If you’re studying Japanese, chances are one day you’ll meet Japanese people. Whether you want to practice Japanese with an exchange student, people in a nearby Asian community or in Japan itself, you must know how to properly and politely introduce yourself.
The basic point of a proper Japanese introduction is to state your name. You can also state your occupation and nationality if you like. After this, you should say one of two phrases depending on the situation.
There are two ways to state your name in Japanese that are roughly equivalent to how you would introduce yourself in English:
1. (Watashi wa) NAME desu. = I’m NAME.
*The “watashi wa” part is optional. You can just say “NAME desu” and it means the same thing due to the context of an introduction.
2. Watashi no namae wa NAME desu. = My name is NAME.
Yes, the Japanese word for name is “namae,” “nah-mah-eh.” It’s not even derived from English! But the similar way the words are spelled makes it easier for English-speakers to remember.
When a Japanese person introduces him or herself, be aware that the proper way for a Japanese person (and many Eastern people) to state his or her name is with the family name first and then the given name.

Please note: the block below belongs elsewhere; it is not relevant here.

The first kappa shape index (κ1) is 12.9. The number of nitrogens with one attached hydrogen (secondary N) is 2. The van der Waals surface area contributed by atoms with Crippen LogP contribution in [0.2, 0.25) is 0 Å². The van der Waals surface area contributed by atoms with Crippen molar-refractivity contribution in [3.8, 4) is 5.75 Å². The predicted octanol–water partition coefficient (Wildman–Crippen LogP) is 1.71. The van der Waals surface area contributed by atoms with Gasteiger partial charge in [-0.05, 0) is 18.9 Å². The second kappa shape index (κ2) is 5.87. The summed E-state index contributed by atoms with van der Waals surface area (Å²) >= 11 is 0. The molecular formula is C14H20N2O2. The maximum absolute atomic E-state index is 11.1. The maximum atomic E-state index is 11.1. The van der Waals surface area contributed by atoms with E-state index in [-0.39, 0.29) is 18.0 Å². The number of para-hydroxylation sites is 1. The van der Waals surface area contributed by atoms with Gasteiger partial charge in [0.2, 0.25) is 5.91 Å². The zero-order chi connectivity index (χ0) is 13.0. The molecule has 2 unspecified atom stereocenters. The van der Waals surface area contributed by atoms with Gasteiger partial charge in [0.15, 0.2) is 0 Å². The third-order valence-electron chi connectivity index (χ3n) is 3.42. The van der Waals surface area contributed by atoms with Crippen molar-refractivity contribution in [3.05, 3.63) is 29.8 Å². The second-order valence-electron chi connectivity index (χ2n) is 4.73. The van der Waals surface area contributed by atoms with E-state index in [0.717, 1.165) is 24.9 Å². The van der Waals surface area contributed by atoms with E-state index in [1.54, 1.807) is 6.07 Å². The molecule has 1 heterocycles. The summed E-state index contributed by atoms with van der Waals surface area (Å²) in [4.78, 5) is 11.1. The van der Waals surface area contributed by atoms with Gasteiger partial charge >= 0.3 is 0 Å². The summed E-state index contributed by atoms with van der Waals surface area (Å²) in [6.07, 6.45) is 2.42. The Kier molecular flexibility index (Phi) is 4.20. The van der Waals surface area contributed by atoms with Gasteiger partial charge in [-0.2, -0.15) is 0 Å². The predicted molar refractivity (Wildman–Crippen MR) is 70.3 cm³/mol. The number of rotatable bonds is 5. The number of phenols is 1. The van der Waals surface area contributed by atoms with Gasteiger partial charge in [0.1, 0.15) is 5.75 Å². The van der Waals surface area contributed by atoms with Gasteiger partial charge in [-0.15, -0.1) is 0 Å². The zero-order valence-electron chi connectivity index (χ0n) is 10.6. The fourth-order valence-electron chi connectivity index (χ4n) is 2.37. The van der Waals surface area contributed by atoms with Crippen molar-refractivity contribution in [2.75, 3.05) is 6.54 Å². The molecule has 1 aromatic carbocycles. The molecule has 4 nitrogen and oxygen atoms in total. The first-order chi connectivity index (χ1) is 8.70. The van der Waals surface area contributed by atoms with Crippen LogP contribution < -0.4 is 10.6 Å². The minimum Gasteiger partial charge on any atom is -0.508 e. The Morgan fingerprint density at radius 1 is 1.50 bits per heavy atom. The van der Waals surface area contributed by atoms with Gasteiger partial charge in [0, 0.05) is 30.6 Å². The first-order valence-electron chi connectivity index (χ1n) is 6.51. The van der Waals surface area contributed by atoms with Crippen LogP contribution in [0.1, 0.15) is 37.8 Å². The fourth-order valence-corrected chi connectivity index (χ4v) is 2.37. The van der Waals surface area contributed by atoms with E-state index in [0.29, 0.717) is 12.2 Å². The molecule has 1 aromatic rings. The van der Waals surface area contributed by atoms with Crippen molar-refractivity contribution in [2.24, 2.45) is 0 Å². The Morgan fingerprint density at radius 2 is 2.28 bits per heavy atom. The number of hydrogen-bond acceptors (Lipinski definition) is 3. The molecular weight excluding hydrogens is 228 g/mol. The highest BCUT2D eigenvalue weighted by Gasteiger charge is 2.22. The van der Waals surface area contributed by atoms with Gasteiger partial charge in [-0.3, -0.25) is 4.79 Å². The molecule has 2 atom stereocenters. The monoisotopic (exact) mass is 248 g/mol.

In other words, a person whom Western people would call “Fumiko Matsumoto” (“Fumiko” being her given name and “Matsumoto” being her family name) would introduce herself as “Matsumoto Fumiko.” You would then proceed to call her “Matsumoto-san” and refrain from calling her by her given name unless she gives you permission to do so.
(Unlike in the West, it is rare for colleagues and acquaintances in Japan to call each other by given names. Only close friends and family have the honor of doing so. In fact, some couples start dating and still call each other by their family names for weeks, months, or even years. A great turning point in their relationship is when they give each other permission to use their given names!)
There is one caveat to this system of “family name first.” Japanese people are aware that Westerners state their given names first and, realizing that you’re foreign, they may introduce themselves in the Western way. You will learn over time to figure out the common differences between most given names and family names.
Japanese people will also expect you as a Westerner to introduce yourself the Western way, even in Japanese, so don’t worry about giving your family name before your given name. It will sound weird even to the Japanese.
The best ways for the American Jane Doe to state her name in Japanese, then, is:
(Watashi wa) Jane Doe desu.
Watashi no namae wa Jane Doe desu.
Whereas the Japanese Jouji Yamamoto will say:
(Watashi wa) Yamamoto Jouji desu.
Watashi no namae wa Yamamoto Jouji desu.
Unless, aware that you’re foreign, he chooses to introduce himself the Western way, with the given name first!
Memorize the way to state your name in Japanese. However, you’re not quite ready to introduce yourself just yet. Come back on Wednesday for Introductions Part 2.
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Tags: japan, japanese culture, japanese language